The first time I entered the MOC Olympics was back in 2010, when I was pretty new to MOCpages. I made it to the elite eight, where I was beaten fair and square by a certain other British Stuart. Three years on, here we go again!
This was a really unusual category to pick - the two piece restriction is a challenging one, which had me casting around for some time for suitable subject matter, especially as there are relatively few pieces that I have >100 of in my collection. In the end a decided in the lowly 1x4 plate and the 2x2 slope, and a subject dear to my heart as a professional biologist...
The Double Helix, the elegant structure adopted by DNA. Two strands of nucleic acids wound around each other, the sugar-phosphate backbone on either side joined by pairs of complementary bases.
While there's a lot of structural detail you can't achieve at this scale, I tried to work in as many 'fun' facts as possible - there a 10 bases per turn of the helix; the two grooves between the backbones are of different sizes (in this shot the major groove is forwards in the bottom turn of the helix); the four different possible base-pair combinations (A-T, T-A, C-G & G-C) are represented by 4 different colours. Feel free to try and decode the base sequence...
Of course, whenever DNA is being utilised by our cells, the two strands are unwound from each other by a hexagonal enzyme called 'DNA helicase'.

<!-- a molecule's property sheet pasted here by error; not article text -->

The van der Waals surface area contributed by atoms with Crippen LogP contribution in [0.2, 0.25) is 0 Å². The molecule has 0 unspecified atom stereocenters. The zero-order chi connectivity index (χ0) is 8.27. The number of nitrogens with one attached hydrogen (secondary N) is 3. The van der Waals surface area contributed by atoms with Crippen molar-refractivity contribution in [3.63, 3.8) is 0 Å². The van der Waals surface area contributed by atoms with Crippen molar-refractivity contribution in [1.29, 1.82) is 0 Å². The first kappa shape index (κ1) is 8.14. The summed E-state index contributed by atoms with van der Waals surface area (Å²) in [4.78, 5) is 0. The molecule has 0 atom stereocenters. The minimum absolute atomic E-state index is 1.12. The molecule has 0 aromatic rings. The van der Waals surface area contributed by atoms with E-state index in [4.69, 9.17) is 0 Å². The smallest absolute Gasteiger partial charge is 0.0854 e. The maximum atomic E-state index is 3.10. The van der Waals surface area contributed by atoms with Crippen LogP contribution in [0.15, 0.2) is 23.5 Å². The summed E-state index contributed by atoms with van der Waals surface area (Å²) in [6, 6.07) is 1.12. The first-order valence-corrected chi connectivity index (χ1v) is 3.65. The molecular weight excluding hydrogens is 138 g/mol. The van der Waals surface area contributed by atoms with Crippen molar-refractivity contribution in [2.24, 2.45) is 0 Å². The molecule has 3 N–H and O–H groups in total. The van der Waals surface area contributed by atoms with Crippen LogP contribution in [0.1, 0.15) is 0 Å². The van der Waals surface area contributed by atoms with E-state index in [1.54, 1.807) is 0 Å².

"If I was an enzyme, I'd be DNA helicase - because then I could unzip your genes!" (Howard, The Big Bang Theory)
One of the major clues to the structure of DNA was the fact that crystals of it produced an 'X' shaped diffraction pattern when bombarded with X-rays. As any tame X-ray crystallographer will tell you, that's a dead giveaway that you're looking at a helical structure.
Here's the diffraction pattern with the DNA helix removed for clarity... and below, a photo of the real thing.
Well, thanks again to the judges for this intriguing and imagination-stretching category! Mr. Delahay, I'm fully expecting you to knock this one over the pavilion. If so I'll be rooting for you to claim the top spot this year!
Superb in every respect, Stuart. The DNA representation is spot-on with an impressive helical pitch (hard to do). Even better is the helicase at the top unzipping the 2 strands. Best of all, however, is the X-ray diffraction pattern at the bottom. And all within the parts constraint! The concise but clear write-up is exceptionally well-written -- especially the bit on the X-ray crystallography. One of the best MOCs I've seen anywhere.
Stuart, this is just stunningly beautiful! As an artist, I was always fascinated by natural structure and pattern, this is the basis of everything and masterfully shown in Lego. With only two types of pieces no less! I read your category and was truly excited to see what emerged and you have not disappointed. This is the challenge I would most definitely not want to judge. You have blown my mind with the complex simplicity of this. Completely awesome and the best of luck!
You do me far too much credit Stu. An elegantly constructed build explained with professional aplomb - anyone would think you did that kind of thing for a living ;) Well done sir, you and I form an elite club of people who know how tough this challenge is and I was intrigued all week as to what you chose for your two pieces. Good luck to you, go Team GB!